Real vs. fake: How 'green' is your tree?
Posted December 1, 2008
Apex, N.C. — How green is your Christmas tree? It depends on whom you ask.
After a couple years of artificial Christmas trees, Brandyn Strother decided to go natural last year.
“We wanted to start building more of a tradition with the family,” he said.
Chopping down a tree might not seem Earth-friendly, but Christmas tree growers say their product is the green option. Not everyone agrees.
“For every one tree that’s cut, there (are) at least two or three trees every year to replace that … It’s a good return on the investment,” said Byron May with Jordan Lake Christmas Tree Farm.
After Christmas, trees can be recycled into mulch or artificial fish habitats.
“There's nothing that goes to waste. The trees have value when they're growing and after they're cut,” May said.
The American Christmas Tree Association, a California-based non-profit organization that promotes use of artificial trees, says those are better for the environment. The group says its own study shows driving to cut down a Christmas tree every year contributes to pollution.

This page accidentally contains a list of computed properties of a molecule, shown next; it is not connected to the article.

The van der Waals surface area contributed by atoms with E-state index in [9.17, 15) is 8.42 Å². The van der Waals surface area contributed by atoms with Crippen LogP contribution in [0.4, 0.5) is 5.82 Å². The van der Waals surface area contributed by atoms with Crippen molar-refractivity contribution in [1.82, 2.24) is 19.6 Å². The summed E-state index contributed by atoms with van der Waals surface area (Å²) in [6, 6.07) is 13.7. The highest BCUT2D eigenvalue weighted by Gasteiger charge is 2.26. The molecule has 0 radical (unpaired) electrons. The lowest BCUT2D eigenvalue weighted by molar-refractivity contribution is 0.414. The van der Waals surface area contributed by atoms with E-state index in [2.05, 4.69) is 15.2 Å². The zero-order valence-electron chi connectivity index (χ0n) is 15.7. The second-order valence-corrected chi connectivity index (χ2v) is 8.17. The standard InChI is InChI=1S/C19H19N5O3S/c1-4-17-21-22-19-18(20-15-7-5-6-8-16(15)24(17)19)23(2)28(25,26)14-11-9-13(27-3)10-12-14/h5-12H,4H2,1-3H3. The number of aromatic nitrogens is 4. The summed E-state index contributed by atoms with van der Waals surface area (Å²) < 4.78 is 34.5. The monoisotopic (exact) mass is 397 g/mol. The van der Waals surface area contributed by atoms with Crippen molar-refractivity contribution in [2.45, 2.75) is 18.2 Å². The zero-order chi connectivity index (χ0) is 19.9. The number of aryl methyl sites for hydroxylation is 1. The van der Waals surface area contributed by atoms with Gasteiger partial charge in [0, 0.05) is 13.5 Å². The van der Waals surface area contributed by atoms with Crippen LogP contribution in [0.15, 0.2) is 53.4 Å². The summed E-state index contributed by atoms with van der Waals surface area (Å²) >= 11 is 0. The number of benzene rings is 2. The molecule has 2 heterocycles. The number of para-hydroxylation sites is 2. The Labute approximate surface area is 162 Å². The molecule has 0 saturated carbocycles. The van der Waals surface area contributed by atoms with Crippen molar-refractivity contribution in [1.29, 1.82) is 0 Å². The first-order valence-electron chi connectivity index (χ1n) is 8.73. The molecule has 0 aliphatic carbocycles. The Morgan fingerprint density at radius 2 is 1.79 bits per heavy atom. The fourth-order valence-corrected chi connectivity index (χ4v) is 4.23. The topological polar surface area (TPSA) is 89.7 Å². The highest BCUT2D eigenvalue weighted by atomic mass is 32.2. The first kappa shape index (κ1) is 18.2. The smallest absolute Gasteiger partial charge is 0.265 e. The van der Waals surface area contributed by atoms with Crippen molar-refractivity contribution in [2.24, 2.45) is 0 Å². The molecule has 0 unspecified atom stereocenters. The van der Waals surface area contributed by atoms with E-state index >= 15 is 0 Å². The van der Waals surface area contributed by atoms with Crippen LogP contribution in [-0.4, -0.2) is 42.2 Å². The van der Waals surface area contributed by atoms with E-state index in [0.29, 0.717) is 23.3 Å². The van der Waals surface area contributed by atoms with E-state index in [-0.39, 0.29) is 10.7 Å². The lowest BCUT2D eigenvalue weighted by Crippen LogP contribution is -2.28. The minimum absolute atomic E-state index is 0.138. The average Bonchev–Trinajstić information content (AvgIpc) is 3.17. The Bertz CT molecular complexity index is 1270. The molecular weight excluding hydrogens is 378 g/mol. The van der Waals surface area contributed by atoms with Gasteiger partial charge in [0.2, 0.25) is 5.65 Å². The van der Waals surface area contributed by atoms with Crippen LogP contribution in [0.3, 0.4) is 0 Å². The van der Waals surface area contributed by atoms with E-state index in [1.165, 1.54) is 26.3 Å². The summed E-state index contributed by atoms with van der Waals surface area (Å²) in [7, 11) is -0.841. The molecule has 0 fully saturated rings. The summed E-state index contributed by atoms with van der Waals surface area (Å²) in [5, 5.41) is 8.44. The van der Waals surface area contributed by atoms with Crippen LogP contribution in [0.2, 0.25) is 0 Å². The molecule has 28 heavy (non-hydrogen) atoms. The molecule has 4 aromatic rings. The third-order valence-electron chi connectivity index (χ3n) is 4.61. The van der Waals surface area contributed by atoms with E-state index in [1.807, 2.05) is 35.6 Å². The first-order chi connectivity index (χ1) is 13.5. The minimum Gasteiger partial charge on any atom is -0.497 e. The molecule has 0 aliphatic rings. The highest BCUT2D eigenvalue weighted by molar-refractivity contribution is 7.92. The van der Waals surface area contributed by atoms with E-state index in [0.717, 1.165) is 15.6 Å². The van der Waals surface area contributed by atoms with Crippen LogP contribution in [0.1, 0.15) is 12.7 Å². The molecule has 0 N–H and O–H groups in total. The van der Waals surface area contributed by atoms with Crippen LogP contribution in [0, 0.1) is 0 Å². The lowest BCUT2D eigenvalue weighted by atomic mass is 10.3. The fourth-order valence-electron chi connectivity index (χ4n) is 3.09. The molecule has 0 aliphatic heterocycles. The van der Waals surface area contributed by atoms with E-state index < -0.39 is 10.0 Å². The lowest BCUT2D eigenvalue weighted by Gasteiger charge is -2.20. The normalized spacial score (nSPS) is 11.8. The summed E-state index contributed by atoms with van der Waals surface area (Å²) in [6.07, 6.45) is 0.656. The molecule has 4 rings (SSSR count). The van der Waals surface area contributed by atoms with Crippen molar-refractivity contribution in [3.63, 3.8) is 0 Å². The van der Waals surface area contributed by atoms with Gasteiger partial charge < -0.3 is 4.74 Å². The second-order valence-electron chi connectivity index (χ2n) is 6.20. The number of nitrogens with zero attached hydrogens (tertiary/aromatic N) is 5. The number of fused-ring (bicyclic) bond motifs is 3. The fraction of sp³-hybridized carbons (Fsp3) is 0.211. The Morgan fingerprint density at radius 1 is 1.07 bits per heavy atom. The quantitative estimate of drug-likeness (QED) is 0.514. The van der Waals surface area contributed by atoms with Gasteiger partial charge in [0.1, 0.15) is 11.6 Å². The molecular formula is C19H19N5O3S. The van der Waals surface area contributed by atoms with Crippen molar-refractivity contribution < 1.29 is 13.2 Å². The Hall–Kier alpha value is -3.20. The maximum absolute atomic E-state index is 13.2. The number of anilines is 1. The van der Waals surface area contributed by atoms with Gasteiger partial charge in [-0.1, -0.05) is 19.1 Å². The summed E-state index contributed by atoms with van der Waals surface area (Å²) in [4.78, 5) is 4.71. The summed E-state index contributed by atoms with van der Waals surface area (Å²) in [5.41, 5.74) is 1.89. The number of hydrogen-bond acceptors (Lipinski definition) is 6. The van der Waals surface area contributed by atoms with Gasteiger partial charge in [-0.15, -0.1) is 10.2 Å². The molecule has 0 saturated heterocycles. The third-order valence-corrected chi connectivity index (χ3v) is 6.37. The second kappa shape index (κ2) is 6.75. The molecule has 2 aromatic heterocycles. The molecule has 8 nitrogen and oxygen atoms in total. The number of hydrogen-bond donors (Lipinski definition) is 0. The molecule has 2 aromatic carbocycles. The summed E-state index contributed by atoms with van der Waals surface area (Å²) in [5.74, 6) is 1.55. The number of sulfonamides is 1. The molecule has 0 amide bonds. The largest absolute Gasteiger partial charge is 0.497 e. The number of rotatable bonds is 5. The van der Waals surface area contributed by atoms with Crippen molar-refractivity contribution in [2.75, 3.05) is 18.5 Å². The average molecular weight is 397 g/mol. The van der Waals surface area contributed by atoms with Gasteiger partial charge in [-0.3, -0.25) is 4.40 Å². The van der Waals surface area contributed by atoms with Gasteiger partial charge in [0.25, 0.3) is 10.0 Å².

“That’s actually the biggest carbon footprint that you can have in terms of celebrating Christmas with a (real) tree,” the association said in a study posted on its Web site.
In a counterpoint, the National Christmas Tree Association, a growers' organization, has a "myth-busting" campaign on its Web site criticizing what it claims is false information that has developed about "fake trees."
Last year, the state's 1,600 Christmas tree growers sold about 5.5 million trees, according to Linda Gragg, executive director of the N.C. Christmas Tree Association.